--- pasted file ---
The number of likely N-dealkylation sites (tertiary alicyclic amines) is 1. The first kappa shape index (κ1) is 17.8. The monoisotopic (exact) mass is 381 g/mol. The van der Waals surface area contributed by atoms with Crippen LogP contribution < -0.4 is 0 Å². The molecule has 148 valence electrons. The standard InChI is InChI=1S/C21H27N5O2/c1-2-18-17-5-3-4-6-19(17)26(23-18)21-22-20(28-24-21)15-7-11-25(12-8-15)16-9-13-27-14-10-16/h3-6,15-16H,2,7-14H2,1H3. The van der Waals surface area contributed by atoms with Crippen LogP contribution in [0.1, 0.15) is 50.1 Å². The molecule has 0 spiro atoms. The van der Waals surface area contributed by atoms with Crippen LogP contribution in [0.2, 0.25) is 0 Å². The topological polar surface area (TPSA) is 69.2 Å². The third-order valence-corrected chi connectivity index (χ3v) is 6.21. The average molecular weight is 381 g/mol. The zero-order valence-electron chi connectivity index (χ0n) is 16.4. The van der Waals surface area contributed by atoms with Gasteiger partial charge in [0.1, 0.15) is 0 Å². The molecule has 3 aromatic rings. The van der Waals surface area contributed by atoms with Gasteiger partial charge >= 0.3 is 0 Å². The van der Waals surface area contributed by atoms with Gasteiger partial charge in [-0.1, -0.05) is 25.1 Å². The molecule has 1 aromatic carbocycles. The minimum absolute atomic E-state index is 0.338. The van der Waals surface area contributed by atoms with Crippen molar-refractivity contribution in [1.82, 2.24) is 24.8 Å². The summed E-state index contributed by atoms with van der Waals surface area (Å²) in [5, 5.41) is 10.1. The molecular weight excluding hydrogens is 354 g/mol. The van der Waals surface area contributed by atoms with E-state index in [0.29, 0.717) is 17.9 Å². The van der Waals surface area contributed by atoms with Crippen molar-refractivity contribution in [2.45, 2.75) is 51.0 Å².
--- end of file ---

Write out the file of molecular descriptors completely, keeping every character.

The number of likely N-dealkylation sites (tertiary alicyclic amines) is 1. The first kappa shape index (κ1) is 17.8. The monoisotopic (exact) mass is 381 g/mol. The van der Waals surface area contributed by atoms with Crippen LogP contribution < -0.4 is 0 Å². The molecule has 148 valence electrons. The standard InChI is InChI=1S/C21H27N5O2/c1-2-18-17-5-3-4-6-19(17)26(23-18)21-22-20(28-24-21)15-7-11-25(12-8-15)16-9-13-27-14-10-16/h3-6,15-16H,2,7-14H2,1H3. The van der Waals surface area contributed by atoms with Crippen LogP contribution in [0.1, 0.15) is 50.1 Å². The molecule has 0 spiro atoms. The van der Waals surface area contributed by atoms with Crippen LogP contribution in [0.2, 0.25) is 0 Å². The topological polar surface area (TPSA) is 69.2 Å². The third-order valence-corrected chi connectivity index (χ3v) is 6.21. The average molecular weight is 381 g/mol. The zero-order valence-electron chi connectivity index (χ0n) is 16.4. The van der Waals surface area contributed by atoms with Gasteiger partial charge in [0.1, 0.15) is 0 Å². The molecule has 3 aromatic rings. The van der Waals surface area contributed by atoms with Gasteiger partial charge >= 0.3 is 0 Å². The van der Waals surface area contributed by atoms with Gasteiger partial charge in [-0.1, -0.05) is 25.1 Å². The molecule has 1 aromatic carbocycles. The minimum absolute atomic E-state index is 0.338. The van der Waals surface area contributed by atoms with Crippen molar-refractivity contribution in [1.82, 2.24) is 24.8 Å². The summed E-state index contributed by atoms with van der Waals surface area (Å²) in [5, 5.41) is 10.1. The molecular weight excluding hydrogens is 354 g/mol. The van der Waals surface area contributed by atoms with E-state index in [0.29, 0.717) is 17.9 Å². The van der Waals surface area contributed by atoms with Crippen molar-refractivity contribution in [2.45, 2.75) is 51.0 Å².